§ Mr. PALING
(by Private Notice) asked the Secretary for Mines whether he can give any information to the House about the explosion at Hoyland Silkstone Colliery on Monday, 1st July.
The SECRETARY for MINES (Captain Crookshank)
Hoyland Silkstone Colliery is an abandoned mine from which no coal has been drawn since 1928. One of
§ cases, a prescribed scale of wholesale prices, makes it impracticable to determine the precise amount of State assist ante in every case. In only one of the more important producing countries, Holland, is part of such assistance rendered by a direct subsidy. I am circulating in the OFFICIAL REPORT a statement containing all the information which I have been able to obtain on the subject. As regards the last part of the question, I would refer the hon. Member to the information given in the table on page 68 of the Report of the United Kingdom Sugar Industry Inquiry Committee (Cmd. 4871).
§ Following is the statement:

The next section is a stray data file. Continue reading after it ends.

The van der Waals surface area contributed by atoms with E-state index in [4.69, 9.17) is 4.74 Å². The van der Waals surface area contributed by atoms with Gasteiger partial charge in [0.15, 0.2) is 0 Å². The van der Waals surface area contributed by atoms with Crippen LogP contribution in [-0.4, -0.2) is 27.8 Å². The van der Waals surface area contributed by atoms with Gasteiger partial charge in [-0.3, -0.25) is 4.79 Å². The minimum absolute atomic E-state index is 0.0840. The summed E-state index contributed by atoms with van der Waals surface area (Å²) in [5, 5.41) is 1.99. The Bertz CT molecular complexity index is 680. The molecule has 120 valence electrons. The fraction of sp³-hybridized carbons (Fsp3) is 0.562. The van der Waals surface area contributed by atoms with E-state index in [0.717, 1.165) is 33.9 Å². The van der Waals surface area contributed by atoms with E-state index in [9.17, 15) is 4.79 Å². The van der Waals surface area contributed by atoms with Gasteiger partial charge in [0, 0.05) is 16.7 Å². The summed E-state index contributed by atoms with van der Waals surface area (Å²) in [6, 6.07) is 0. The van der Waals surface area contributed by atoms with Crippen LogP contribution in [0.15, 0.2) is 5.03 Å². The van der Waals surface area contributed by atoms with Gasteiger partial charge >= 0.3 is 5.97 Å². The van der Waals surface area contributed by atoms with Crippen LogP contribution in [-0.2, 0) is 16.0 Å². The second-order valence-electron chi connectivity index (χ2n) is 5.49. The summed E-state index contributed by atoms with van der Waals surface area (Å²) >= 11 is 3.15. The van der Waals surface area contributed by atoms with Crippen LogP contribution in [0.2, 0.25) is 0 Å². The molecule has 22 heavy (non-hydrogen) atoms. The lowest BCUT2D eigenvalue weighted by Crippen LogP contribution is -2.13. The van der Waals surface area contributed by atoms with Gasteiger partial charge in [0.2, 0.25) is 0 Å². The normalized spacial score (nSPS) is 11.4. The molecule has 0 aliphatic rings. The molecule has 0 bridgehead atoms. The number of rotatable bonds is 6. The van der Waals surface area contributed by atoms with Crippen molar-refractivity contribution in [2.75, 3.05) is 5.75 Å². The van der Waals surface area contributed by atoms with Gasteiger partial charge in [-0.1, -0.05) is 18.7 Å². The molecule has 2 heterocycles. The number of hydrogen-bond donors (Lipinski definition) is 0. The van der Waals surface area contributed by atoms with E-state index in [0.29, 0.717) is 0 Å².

§ the three shafts, which had been stopped off from the other two, is used as a man-riding shaft for Rockingham Colliery. It had been decided to fill up the two disused shafts, and the filling of one of them was in progress on the day of the explosion, which occurred, however, during the suspension of work for the lunch hour. It was at the other disused shaft that the explosion took place. At noon on 1st July, three workmen were taking their lunch in a fitters' cabin close by. 1867 Shortly after noon flames were observed at the top of the shaft, and though the three men escaped from the cabin they were badly burned, and in spite of immediate treatment I greatly regret that they have since died in hospital from their injuries. Investigations into the cause of the explosion were commenced immediately by the Divisional Inspector of Mines and are still proceeding. The House will, I am sure, wish to join with me in conveying an expression of deep sympathy to the dependants and relatives of the deceased.